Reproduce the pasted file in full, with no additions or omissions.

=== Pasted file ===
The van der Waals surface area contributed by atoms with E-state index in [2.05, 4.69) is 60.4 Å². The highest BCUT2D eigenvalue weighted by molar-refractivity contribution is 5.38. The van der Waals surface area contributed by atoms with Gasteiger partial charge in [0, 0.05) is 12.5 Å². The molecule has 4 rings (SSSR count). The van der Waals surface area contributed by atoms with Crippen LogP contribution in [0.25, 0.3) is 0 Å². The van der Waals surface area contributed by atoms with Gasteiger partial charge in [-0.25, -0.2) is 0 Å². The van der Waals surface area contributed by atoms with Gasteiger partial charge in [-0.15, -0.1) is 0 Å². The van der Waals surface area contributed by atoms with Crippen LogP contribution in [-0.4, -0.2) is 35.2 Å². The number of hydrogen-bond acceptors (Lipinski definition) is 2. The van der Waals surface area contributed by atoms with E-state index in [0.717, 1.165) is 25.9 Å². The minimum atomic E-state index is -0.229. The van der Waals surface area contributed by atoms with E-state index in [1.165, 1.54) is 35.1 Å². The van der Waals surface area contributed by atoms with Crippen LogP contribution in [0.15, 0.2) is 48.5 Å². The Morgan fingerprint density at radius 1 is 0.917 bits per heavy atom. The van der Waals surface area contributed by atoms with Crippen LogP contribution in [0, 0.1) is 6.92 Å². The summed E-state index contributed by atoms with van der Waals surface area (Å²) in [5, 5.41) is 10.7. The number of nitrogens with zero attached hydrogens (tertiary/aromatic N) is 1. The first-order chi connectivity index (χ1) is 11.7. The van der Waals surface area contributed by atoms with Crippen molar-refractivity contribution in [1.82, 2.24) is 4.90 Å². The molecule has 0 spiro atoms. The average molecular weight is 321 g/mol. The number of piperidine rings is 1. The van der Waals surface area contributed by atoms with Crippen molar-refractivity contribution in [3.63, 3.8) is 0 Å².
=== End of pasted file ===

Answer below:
The van der Waals surface area contributed by atoms with E-state index in [2.05, 4.69) is 60.4 Å². The highest BCUT2D eigenvalue weighted by molar-refractivity contribution is 5.38. The van der Waals surface area contributed by atoms with Gasteiger partial charge in [0, 0.05) is 12.5 Å². The molecule has 4 rings (SSSR count). The van der Waals surface area contributed by atoms with Crippen LogP contribution in [0.25, 0.3) is 0 Å². The van der Waals surface area contributed by atoms with Gasteiger partial charge in [-0.25, -0.2) is 0 Å². The van der Waals surface area contributed by atoms with Gasteiger partial charge in [-0.15, -0.1) is 0 Å². The van der Waals surface area contributed by atoms with Crippen LogP contribution in [-0.4, -0.2) is 35.2 Å². The number of hydrogen-bond acceptors (Lipinski definition) is 2. The van der Waals surface area contributed by atoms with E-state index in [0.717, 1.165) is 25.9 Å². The minimum atomic E-state index is -0.229. The van der Waals surface area contributed by atoms with E-state index in [1.165, 1.54) is 35.1 Å². The van der Waals surface area contributed by atoms with Crippen LogP contribution in [0.15, 0.2) is 48.5 Å². The Morgan fingerprint density at radius 1 is 0.917 bits per heavy atom. The van der Waals surface area contributed by atoms with Crippen LogP contribution in [0, 0.1) is 6.92 Å². The summed E-state index contributed by atoms with van der Waals surface area (Å²) in [5, 5.41) is 10.7. The number of nitrogens with zero attached hydrogens (tertiary/aromatic N) is 1. The first-order chi connectivity index (χ1) is 11.7. The van der Waals surface area contributed by atoms with Crippen molar-refractivity contribution in [1.82, 2.24) is 4.90 Å². The molecule has 0 spiro atoms. The average molecular weight is 321 g/mol. The number of piperidine rings is 1. The van der Waals surface area contributed by atoms with Crippen molar-refractivity contribution in [3.63, 3.8) is 0 Å².